Friday, April 18, 2014
The Associated Press
(Continued from page 1)
George Zimmerman looks at State Attorney Angela Corey, during a recess in his trial at the Seminole circuit court, in Sanford, Fla., Wednesday, July 3, 2013. Zimmerman is charged with second-degree murder in the fatal shooting of Trayvon Martin, an unarmed teen, in 2012. (AP Photo/Orlando Sentinel, Jacob Langston, Pool)
Amy Siewert, a firearms expert with the Florida Department of Law Enforcement, faces the jury as she demonstrates George Zimmerman's gun during the George Zimmerman trial in Seminole circuit court, in Sanford, Fla., Wednesday, July 3, 2013. Zimmerman is charged with second-degree murder in the fatal shooting of Trayvon Martin, an unarmed teen, in 2012. (AP Photo/Orlando Sentinel, Jacob Langston, Pool)
Lt. Scott Kearns of the Prince William County Police Department in Virginia testified that Zimmerman wasn't initially hired because of a less-than-stellar credit history.
Zimmerman is charged with second-degree murder in the shooting death of Martin last year. Martin was black; Zimmerman identifies himself as Hispanic. The case sparked nationwide protests and touched off a debate about race and self-defense.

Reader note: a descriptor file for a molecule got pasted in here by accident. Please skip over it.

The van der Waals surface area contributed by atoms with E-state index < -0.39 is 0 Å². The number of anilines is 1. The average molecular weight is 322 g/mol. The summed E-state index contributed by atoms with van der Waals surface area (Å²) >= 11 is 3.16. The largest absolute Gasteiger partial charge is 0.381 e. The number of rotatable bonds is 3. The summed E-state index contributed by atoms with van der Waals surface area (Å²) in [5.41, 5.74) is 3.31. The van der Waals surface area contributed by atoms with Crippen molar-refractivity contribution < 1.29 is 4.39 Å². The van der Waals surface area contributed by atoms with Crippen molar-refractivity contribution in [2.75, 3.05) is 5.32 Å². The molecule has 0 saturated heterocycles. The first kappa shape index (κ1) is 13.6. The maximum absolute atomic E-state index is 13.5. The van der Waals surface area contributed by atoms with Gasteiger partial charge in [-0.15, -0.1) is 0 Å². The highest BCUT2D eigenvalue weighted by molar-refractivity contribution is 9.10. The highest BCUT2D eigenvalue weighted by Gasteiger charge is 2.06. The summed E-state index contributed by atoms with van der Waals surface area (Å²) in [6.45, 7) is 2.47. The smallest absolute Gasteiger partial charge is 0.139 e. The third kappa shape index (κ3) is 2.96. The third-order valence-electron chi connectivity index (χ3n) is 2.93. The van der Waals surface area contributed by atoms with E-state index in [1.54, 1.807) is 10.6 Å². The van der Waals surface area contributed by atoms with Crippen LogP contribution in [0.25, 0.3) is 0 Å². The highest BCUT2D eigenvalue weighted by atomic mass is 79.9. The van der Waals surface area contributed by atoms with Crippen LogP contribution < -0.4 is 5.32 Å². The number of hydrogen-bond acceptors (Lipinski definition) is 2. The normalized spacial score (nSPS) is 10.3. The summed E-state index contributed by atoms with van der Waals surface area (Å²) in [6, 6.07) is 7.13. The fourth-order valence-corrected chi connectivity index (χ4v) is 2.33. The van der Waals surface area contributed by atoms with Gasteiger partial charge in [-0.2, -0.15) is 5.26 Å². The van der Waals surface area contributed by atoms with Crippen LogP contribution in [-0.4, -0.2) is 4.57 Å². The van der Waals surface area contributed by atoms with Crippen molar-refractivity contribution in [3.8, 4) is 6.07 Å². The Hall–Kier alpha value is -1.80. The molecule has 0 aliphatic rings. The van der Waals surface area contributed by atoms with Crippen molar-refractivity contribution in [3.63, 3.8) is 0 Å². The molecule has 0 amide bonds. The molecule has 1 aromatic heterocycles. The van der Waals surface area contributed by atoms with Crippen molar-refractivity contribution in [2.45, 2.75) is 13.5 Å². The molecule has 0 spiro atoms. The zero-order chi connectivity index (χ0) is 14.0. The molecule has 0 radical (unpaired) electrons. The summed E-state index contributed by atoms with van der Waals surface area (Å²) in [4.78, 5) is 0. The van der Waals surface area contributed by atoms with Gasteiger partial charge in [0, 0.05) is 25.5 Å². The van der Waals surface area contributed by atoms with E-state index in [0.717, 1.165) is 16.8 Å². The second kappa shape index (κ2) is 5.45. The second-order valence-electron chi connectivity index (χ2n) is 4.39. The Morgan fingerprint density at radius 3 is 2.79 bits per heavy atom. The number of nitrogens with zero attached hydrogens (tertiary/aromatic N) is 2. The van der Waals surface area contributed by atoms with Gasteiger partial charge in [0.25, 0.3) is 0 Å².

Prosecutors said Zimmerman's ability to understand criminal investigations and desire to be a police officer doesn't show wrongdoing, but is relevant to Zimmerman's state of mind on the night Martin was killed.
"He has applied to be a police officer before, he still wants to be one, according to some of his homework assignments. ... This wasn't some sort of passive thing," said prosecutor Richard Mantei, who noted Zimmerman took a course on how to be a good witness and expressed a desire to go on police ride-alongs. "This is simply a fact the jury ought to know."
When he was interviewed by detectives, Zimmerman spoke "in written police jargon" and talks about "justifiable use of force" and says he "'unholstered my firearm,' not 'I pulled my gun,'" Mantei said.
Defense attorneys believe the items are irrelevant and asked the judge not to allow them.
Defense attorney Mark O'Mara said Tuesday that if prosecutors start bringing up Zimmerman's past, the defense will dig into Martin's past, including fights. The judge had ruled previously that Martin's past fights, drug use and school records couldn't be mentioned in opening statements.
"There is no relevance and the suggested relevance will be far more outweighed by the prejudice," O'Mara said of the evidence admitted Wednesday.